9th Jul 2019 10:07:PM Editorials
Eastern Sentinel Arunachal News

At a time when the entire print media industry is facing an existential crisis, Finance Minister Nirmala Sitharaman’s announcement of a 10 % customs duty on newsprint in the general budget has come as a rude shock. The Indian Journalists Union(IJU), Indian Newspaper Society(INS) andAssociation of Indian Magazines (AIM) voicing their concern in unison, have urged the union government to withdraw this burden so that the print media industry can at least continue its struggle for survival. The situation is really that alarming since print media is already fighting an array of multiple negative factors such as lower advertisement revenues, higher costs and digital onslaughts. With such hard realities, this unexpected announcement has brought despondency for the entire industry and it now seems that there is no alternative but to wait if the government revokes the duty responding to the fervent appeals that are flowing in thick and fast.

As per the proposal, this duty will be applicable both to uncoated paper used for printing of newspapers and lightweight coated paper used for magazines and along with it, a 5% custom duty on imported books has also been imposed. 2018 had been a particularly bad year for Indian newspaper industry since newsprint prices rose by 40-60% a tonne which was largely due to China’s decision of stopping newsprint production as a part of its efforts to curb excess pollution. First six months of 2019 was no encouraging either with shutting down of several newsprint mills worldwide because of  falling newsprint consumption leading to a supply crunch and rise of prices. And now with this  imposition, the first of its kind since there was no import duty on newsprint so far, it is obvious that the already existing heat on the country’s print media industry will intensify. It will be almost bewildering and totally difficult to arrive at a justification behind this move if the relevant factors are objectively assessed. It is a fact that in India, newsprint is by far the dominant input cost and even a little upswing in its prices has long term adverse effects particularly because the country is still predominantly dependent on imported newsprint. And it can’t also be denied that acute depreciation of rupee by more than 20 % against dollar during the last few months has only already fattened the import bill of newsprint.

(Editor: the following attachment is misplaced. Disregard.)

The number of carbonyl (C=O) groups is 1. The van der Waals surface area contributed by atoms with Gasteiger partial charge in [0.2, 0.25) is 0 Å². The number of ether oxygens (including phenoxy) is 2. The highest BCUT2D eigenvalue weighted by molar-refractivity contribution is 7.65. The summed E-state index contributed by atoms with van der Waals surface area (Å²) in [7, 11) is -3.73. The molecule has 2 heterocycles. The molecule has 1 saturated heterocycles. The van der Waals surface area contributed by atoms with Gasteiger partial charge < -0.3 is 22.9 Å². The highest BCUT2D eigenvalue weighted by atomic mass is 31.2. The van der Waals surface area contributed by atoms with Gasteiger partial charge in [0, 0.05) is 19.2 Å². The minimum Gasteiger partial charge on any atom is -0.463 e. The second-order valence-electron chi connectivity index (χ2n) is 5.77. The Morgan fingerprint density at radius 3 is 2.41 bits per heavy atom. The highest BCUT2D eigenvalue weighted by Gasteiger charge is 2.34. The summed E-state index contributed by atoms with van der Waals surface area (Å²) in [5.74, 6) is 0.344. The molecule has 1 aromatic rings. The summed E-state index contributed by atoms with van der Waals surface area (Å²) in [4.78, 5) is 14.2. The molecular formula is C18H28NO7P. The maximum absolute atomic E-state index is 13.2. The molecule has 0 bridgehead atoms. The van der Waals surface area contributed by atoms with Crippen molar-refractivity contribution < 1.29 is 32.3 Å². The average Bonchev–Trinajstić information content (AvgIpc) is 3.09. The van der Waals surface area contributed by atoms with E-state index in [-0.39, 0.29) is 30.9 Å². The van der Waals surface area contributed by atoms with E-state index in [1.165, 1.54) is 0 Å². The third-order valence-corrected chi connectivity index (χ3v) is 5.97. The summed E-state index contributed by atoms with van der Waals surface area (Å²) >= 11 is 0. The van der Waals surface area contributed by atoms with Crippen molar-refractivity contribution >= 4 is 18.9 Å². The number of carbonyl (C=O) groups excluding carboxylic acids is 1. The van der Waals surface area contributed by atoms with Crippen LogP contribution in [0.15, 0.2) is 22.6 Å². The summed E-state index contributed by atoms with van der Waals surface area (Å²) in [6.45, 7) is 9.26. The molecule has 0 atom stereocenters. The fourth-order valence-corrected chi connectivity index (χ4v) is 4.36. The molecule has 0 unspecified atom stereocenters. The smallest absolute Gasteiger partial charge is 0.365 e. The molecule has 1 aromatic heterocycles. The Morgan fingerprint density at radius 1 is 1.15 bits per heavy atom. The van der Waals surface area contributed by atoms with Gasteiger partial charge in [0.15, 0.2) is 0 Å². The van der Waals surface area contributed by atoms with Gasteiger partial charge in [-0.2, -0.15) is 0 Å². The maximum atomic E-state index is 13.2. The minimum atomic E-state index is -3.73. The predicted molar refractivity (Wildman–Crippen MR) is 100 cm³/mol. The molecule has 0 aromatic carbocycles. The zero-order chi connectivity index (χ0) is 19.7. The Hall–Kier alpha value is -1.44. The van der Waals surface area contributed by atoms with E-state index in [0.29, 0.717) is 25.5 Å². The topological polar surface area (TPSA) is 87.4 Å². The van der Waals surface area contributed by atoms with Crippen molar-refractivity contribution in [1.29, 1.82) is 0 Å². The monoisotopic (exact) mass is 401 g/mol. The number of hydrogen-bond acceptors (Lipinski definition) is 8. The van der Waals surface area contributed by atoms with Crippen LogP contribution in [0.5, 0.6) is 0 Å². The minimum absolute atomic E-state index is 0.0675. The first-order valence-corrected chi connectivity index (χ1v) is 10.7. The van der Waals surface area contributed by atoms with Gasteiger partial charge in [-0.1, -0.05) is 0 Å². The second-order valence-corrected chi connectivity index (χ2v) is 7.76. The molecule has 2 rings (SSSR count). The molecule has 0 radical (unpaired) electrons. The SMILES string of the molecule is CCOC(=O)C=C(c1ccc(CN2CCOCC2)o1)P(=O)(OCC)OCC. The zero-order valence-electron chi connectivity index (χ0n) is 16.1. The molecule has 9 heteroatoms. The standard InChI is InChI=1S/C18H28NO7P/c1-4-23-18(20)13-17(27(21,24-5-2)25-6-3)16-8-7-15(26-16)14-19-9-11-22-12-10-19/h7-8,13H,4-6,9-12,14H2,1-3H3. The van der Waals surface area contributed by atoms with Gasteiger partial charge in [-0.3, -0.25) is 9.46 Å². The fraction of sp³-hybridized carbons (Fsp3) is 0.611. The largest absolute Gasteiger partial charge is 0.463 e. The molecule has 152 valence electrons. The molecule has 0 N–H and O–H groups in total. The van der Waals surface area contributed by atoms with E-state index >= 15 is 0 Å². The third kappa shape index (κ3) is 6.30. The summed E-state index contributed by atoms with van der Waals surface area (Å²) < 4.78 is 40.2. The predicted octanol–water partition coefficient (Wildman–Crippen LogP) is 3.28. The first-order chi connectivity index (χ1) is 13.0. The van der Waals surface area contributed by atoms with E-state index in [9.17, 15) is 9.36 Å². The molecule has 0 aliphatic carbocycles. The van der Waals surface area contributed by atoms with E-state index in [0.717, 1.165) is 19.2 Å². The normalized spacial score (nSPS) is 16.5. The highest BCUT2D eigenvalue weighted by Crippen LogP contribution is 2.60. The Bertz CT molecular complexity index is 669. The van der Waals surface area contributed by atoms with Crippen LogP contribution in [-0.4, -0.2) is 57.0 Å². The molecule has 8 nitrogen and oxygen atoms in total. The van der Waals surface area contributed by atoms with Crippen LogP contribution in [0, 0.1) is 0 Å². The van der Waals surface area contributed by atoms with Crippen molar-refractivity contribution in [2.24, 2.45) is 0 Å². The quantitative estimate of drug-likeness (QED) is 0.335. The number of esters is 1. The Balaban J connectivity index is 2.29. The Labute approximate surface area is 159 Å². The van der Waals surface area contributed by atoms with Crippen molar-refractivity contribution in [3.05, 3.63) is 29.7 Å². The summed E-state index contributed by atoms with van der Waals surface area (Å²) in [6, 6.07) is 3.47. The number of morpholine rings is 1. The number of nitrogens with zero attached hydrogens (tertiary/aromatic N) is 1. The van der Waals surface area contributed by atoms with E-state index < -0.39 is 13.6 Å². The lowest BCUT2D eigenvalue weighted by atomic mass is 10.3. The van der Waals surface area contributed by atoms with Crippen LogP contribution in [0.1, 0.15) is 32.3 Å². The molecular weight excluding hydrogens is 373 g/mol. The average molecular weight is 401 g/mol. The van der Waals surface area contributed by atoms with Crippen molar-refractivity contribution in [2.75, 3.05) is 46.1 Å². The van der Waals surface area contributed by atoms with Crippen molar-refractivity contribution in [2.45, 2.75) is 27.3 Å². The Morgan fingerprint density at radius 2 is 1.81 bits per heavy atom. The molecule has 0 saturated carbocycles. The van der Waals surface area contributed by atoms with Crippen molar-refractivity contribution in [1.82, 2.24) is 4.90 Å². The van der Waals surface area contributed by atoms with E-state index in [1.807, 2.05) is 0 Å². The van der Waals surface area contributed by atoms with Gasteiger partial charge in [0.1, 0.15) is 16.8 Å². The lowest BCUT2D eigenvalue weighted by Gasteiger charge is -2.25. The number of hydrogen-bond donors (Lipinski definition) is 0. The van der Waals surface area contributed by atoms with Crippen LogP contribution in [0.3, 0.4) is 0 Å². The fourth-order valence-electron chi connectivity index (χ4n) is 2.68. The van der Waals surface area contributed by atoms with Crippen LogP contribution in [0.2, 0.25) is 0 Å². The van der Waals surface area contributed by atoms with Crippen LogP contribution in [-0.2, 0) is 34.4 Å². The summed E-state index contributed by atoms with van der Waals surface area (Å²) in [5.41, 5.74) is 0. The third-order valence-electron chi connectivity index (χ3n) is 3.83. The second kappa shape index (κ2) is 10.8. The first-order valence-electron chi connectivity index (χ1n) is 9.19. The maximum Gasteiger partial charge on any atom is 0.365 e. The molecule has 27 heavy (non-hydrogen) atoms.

Many industry experts had termed it ‘drastic’ and a round-about way of promoting digital media at the expense of the ‘death of print media’ which is a debatable issue, better to keep aside for future discussion. That what is immediately wished and expected is complete roll back of this harsh step. It’s a raw deal which the principal torch-bearer of the fourth pillar of democracy doesn’t deserve. 

Kenter Joya Riba

(Managing Editor)
      She is a graduate in Science with post graduation in Sociology from University of Pune. She has been in the media industry for nearly a decade. Before turning to print business, she has been associated with radio and television.
Email: kenterjoyaz@easternsentinel.in / editoreasternsentinel@gmail.com
Phone: 0360-2212313

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